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Fake Mail Server Report Message Carries Worm

Summary:
Mail server report message claims that emails containing worms have been sent from the recipient's computer (Full commentary below).



Status:
False - Message itself carries a worm.

Update:
June 2007 - An "urgent" and somewhat redundant, warning email about this threat is circulating widely (details in commentary below).

Example:(Submitted, October 2006)
Re: Mail server report.

Our firewall determined the e-mails containing worm copies are being sent from your computer.

Nowadays it happens from many computers, because this is a new virus type (Network Worms).

Using the new bug in the Windows, these viruses infect the computer unnoticeably. After the penetrating into the computer the virus harvests all the e-mail addresses and sends the copies of itself to these e-mail addresses

Please install updates for worm elimination and your computer restoring.

Best regards,
Customers support service

Attachment: Update-KB2703-x86



Commentary:
In late 2006, messages purports to be a "Mail server report" began hitting inboxes. The email messages attempted to trick recipients into opening an attachment by claiming that "e-mails containing worm copies" had been sent from his or her computer. The messages instructed the recipient to install updates to remove the worm infection. The update was supposedly included in an attachment that came with the email.

However, the "update" actually carried a variant of the W32.Stration worm. This family of worms is also known as Warezov. Once executed, the worm was able to download and execute remote files, harvest email addresses from the infected computer, and send itself to these addresses. Ironically, the warning about worms contained in the message more or less described the behaviour of its own malicious payload. The messages used spoofing to disguise their true origin.

Service providers and anti-virus companies would never send software updates via unsolicited email attachments. The bogus update ruse has been used before to distribute computer worms. In 2005, official looking emails that claimed to be from Microsoft carried worms disguised as "security patches". Any message that claims the recipient needs to open an attachment to install an update should be treated with extreme caution.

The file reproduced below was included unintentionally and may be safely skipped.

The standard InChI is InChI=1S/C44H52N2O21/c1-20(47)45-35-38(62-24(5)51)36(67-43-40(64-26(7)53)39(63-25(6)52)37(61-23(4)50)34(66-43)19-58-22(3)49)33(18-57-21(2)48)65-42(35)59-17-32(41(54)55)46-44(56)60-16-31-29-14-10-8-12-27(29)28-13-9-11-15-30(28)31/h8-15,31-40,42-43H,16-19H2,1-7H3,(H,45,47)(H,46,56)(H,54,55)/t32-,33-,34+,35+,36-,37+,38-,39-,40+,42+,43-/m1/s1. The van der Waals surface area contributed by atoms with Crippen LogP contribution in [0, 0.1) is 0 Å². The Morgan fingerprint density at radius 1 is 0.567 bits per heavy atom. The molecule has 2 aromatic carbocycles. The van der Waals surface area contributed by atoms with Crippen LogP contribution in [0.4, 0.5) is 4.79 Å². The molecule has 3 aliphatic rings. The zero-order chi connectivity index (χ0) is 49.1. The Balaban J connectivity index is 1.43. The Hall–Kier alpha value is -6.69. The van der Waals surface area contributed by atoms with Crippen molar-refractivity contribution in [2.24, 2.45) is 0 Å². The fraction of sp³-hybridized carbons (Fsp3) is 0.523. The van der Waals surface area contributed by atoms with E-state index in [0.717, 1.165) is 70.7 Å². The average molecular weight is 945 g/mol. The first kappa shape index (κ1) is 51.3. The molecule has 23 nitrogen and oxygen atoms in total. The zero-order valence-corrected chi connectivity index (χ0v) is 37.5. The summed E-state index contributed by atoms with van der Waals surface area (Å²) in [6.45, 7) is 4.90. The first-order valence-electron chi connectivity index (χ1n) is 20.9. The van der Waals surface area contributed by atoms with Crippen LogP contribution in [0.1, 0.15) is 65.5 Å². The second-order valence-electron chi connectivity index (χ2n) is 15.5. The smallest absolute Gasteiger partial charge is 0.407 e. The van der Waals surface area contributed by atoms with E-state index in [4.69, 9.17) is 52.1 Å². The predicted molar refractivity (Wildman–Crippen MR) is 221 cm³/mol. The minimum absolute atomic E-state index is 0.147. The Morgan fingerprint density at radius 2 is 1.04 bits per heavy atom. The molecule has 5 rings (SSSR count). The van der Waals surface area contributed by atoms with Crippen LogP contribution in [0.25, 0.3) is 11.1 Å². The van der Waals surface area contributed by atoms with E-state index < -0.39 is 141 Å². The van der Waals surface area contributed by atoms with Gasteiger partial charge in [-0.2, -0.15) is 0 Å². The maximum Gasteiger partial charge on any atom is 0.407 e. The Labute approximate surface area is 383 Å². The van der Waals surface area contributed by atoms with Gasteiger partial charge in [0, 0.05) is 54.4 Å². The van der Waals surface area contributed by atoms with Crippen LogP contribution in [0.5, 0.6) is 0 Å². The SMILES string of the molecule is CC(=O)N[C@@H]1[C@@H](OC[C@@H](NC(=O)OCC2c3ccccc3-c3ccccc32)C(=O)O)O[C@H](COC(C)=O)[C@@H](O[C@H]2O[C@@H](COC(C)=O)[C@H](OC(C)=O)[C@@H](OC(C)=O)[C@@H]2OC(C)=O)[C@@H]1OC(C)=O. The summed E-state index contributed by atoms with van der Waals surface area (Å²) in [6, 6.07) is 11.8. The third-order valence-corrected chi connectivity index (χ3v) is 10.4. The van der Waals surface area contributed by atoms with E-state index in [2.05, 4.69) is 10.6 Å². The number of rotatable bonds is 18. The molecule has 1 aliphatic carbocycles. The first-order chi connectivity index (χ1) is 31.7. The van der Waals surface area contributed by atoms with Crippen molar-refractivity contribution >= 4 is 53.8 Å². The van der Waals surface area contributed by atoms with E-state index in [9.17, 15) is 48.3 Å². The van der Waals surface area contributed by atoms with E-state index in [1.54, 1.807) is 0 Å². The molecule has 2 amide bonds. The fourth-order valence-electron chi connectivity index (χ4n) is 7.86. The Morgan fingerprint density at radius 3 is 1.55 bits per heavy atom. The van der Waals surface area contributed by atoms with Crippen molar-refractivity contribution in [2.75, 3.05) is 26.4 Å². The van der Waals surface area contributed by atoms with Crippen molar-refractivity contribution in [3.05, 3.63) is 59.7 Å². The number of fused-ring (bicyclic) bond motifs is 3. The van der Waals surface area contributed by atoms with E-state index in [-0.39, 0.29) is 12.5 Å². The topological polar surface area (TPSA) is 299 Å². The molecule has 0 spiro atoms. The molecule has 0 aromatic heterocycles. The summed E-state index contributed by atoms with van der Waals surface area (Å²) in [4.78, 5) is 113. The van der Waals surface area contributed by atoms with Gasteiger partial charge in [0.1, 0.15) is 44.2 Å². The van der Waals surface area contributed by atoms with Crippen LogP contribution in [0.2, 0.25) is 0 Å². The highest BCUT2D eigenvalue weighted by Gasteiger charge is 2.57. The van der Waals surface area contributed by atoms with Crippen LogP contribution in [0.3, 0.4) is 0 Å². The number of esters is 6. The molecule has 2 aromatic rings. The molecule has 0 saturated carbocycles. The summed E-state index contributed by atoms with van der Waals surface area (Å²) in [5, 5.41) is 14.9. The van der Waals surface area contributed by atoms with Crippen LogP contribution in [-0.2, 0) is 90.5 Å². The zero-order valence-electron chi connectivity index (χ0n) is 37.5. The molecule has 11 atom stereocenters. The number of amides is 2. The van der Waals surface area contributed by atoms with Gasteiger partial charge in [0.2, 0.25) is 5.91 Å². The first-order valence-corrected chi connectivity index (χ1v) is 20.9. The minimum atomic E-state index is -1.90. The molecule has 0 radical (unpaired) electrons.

The "Mail Server report" message was only one of several that carried the worm. The messages had a number of different email subject lines and various attachment names. The particular variant of this worm discussed above was being distributed late in 2006. However, the same trick was used again early in 2007 to distribute later variants of the worm. According to an April 2007 posting on the F-Secure blog, hackers were once again using the fake Mail Server Report emails to distribute malware. This later distribution did not appear to be as prolonged and widespread as the earlier 2006 attack.

Update:
During May and June 2007 an "urgent" warning email about the "Mail server report" messages began hitting inboxes. Hackers and scammers often revive the same tactics they have successfully used in the past so the warning email does retain some validity.

That said, at the time of writing, I have seen no reports that indicate that this threat is currently being widely distributed, so the warning message is somewhat redundant and tends to exaggerate the urgency of the threat. In fact, there are a number of other worms and trojans being distributed that are currently more significant threats than this "Mail Server Report" malware.

Unfortunately this tends to be a problem with email virus warnings in general. Often, the warning emails continue to circulate long after the described threat has ceased to be significant. They also have a tendency to exaggerate the amount of damage caused by the threat and often contain inaccurate and misleading information.

The best defence against email worms and other malware is to run reliable and up-to-date antivirus and anti-spyware programs, use a firewall, keep your operating system and software updated, and use caution when dealing with email attachments and links in email.

An example of the warning email:
Subject: Fwd: Heads Up.... Bad Virus - not a hoax

This is real as I read about it in Net Guide

I received an email "Mail Server Report" twice in my email box this morning, but deleted it without opening

THIS IS NOT A HOAX!

Warn everyone you know through e-mail not to open an e-mail with "Mail Server Report" in the subject line. This one is real!

Urgent!! This is a Bad Virus Please don't open!

This one checks out and is a bona fide real virus so hence the warning.

Any email with "Mail Server Report" in the subject line is a new virus And should not be opened. It comes with an attachment in 'zip format'

Apparently there is a Zip file attached so be very wary of anything with a zip file on it.

The message tells you that a worm was detected in an e-mail that you Sent out and asks you to open and install the attachment to fix the Problem.

Only, it IS the problem!

DO NOT DO IT!

Delete the e-mail. This is a real threat.


References:
W32.Stration@mm
Warezov
Email Worm Spoofing - Spoofing Explained
Fake Microsoft Security Patch Emails
Should Virus Warning Emails be Forwarded?
Spreading Stration worm pretends to be security patch

Last updated:14th June 2007
First published: 5th October 2006

Write-up by Brett M.Christensen